Also, the kidneys and liver of preemies are not very well mature. So you can easily overload the baby with fluid if you are giving too much in the IV; alternatively, if you are not giving the baby enough fluid, the circulation is not going to be adequate and this adds to them problems already existing. So it's a very tight balance between not giving enough and giving too much and trying to keep up the metabolic demands of the baby.

The brain in Preemies, when they are born before 28 weeks of gestation, is not very mature; they have a higher chance of having a bleeding inside the brain. These are four categories or grades of bleeding and the higher the grade, greater the chances of associated brain problems in later life. Most bleeding occurs in the first few days of life, and except for larger bleeds, grades 3 or 4, many do not cause any long-term problems.

What about the heart condition of premature babies?

Usually the babies' hearts are quite strong and they can tolerate the requirements of the body. However, if a baby has had lack of oxygen before it was born, then the heart can fail just like when someone has a heart attack. The lack of oxygen causes the muscles not to contract because they are not strong enough. If you put too much stress on the heart, it might fail since it will not be able to generate enough pressure to give the nutrient to the rest of the organs. The heart will then have to be supported by medication which are quite effective in restoring its functions but not without side effects.

So being on the ventilator and extra oxygen, create their own set of problems for the babies?

Most certainly so. Anything that we do to the baby, has side effects. When we give it extra oxygen, we are producing a toxic material inside the lung and this can cause lung damage. There's something called a chronic lung disease that happens after the baby goes on oxygen. True, while oxygen is life-saving, it is toxic at the same time, given in excess quantity. 21per cent of the air that we breathe, is oxygen. At 22 per cent, it could become toxic! But sometimes the lungs of a preemie are so immature that 21per cent is not going to be enough; hence we will have to give extra. The longer the baby goes on oxygen, the more the chances of damage. However, small damages can be repaired by the body since the lungs keep growing until a child is eight years old.

Is susceptibility to infection high in preemies?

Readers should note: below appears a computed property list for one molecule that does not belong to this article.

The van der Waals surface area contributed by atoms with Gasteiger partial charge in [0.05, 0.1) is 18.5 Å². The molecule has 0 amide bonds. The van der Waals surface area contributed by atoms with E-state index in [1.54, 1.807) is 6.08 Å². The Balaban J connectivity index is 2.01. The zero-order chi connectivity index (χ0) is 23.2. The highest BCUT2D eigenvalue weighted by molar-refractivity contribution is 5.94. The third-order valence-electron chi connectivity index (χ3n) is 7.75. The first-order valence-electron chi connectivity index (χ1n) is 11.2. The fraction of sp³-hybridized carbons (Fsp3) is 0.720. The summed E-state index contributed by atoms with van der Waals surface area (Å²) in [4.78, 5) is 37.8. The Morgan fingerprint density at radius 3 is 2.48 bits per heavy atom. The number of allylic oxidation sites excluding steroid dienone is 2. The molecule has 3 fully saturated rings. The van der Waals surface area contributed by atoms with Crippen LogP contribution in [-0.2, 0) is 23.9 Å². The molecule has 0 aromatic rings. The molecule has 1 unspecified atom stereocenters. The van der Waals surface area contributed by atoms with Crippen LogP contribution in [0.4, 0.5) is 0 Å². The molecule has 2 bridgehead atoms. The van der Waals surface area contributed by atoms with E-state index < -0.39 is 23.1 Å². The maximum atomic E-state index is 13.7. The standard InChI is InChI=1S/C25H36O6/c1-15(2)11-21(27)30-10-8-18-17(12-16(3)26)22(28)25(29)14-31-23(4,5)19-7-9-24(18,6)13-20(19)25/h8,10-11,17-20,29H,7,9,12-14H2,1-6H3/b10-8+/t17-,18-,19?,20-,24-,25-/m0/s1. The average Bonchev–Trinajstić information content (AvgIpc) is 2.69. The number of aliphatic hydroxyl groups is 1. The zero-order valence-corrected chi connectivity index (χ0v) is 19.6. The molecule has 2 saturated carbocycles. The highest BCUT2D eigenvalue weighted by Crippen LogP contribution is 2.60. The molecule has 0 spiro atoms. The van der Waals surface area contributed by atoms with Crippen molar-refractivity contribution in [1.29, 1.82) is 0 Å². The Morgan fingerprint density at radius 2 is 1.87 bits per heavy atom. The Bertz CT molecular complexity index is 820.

True. Being born premature itself carries the risk of higher infection since their immune system may not be sound. Secondly, when feeds have to be given through the central line, this adds to the infection risk because when you are putting something into the main veins, any little infection can spread easily and seep into the heart. Also, the baby's body has a capability to produce clots because of the foreign body being put into it and the body identifies it as a foreign object and begins to form little clots. If bacteria get inside these little clots, it becomes very difficult to eradicate and sometimes we have to take the line out. And this is not an easy procedure - to put in and pull out the central line. The babies can contract infection even from the nursery, the NICU and this can happen any time that a baby has a central line in. Anyone with even a little cold, if they come into the NICU, can pass on the virus to the baby and the infection can be very severe in them.

Whatever the problems that arise in preemies, how soon after birth do they show up and how long do they normally last?

Normally all these problems arise within 24 to 48 hours of the baby's birth. If the baby has infection into the lungs, it might show up a little later. If the mother has an infection, which has spread to the baby, this is of two types: one that shows up early and the other, which can show up as late as in the first two months of its life. This is the reason why it is very important to treat fever in any child less than two months old, not only preemies, very seriously, because it is a serious infection until proven otherwise. It is important to get a blood test, urine test and also spinal fluid to rule out meningitis in the baby. A chest X Ray is also in order for a baby having fever at less than two months of age, according to international guidelines, except when the fever is brought on in response to vaccination. To check the fever out in preemies is all the more important because their immunity is lower than normal babies.

For how long will preemies require hospital care?

This again depends on the baby's gestational age and overall medical condition. On an average, babies are hospitalised till they reach about full term, at least 37 - 38 weeks. If a baby is born at 32 weeks, one can expect a further hospital stay of 5 - 7 weeks. This is a general rule but exceptions may be there. If the baby comes out a little early from his problems, if the mother had already been given steroids to promote the baby's lung maturity before its birth, if the baby's weight is fine, it is able to tolerate feeding well, if the reason for prematurity was related to the mother and not the baby, there is a higher chance of the baby going out of the hospital, sooner.